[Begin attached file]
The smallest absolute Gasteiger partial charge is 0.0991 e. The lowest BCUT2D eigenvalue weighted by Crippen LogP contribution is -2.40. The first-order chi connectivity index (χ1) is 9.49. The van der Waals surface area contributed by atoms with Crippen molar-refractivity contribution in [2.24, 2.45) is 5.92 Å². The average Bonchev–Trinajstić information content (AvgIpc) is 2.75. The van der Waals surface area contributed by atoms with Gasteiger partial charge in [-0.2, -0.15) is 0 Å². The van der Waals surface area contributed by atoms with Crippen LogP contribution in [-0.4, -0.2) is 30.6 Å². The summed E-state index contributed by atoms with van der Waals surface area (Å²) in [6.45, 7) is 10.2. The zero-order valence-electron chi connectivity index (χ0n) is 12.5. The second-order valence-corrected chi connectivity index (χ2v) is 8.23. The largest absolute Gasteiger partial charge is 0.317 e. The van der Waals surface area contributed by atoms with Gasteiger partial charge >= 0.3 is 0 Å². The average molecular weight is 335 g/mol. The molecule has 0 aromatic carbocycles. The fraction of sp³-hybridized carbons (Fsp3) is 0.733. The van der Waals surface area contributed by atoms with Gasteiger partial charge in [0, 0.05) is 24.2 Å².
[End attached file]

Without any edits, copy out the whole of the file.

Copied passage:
The smallest absolute Gasteiger partial charge is 0.0991 e. The lowest BCUT2D eigenvalue weighted by Crippen LogP contribution is -2.40. The first-order chi connectivity index (χ1) is 9.49. The van der Waals surface area contributed by atoms with Crippen molar-refractivity contribution in [2.24, 2.45) is 5.92 Å². The average Bonchev–Trinajstić information content (AvgIpc) is 2.75. The van der Waals surface area contributed by atoms with Gasteiger partial charge in [-0.2, -0.15) is 0 Å². The van der Waals surface area contributed by atoms with Crippen LogP contribution in [-0.4, -0.2) is 30.6 Å². The summed E-state index contributed by atoms with van der Waals surface area (Å²) in [6.45, 7) is 10.2. The zero-order valence-electron chi connectivity index (χ0n) is 12.5. The second-order valence-corrected chi connectivity index (χ2v) is 8.23. The largest absolute Gasteiger partial charge is 0.317 e. The van der Waals surface area contributed by atoms with Gasteiger partial charge >= 0.3 is 0 Å². The average molecular weight is 335 g/mol. The molecule has 0 aromatic carbocycles. The fraction of sp³-hybridized carbons (Fsp3) is 0.733. The van der Waals surface area contributed by atoms with Gasteiger partial charge in [0, 0.05) is 24.2 Å².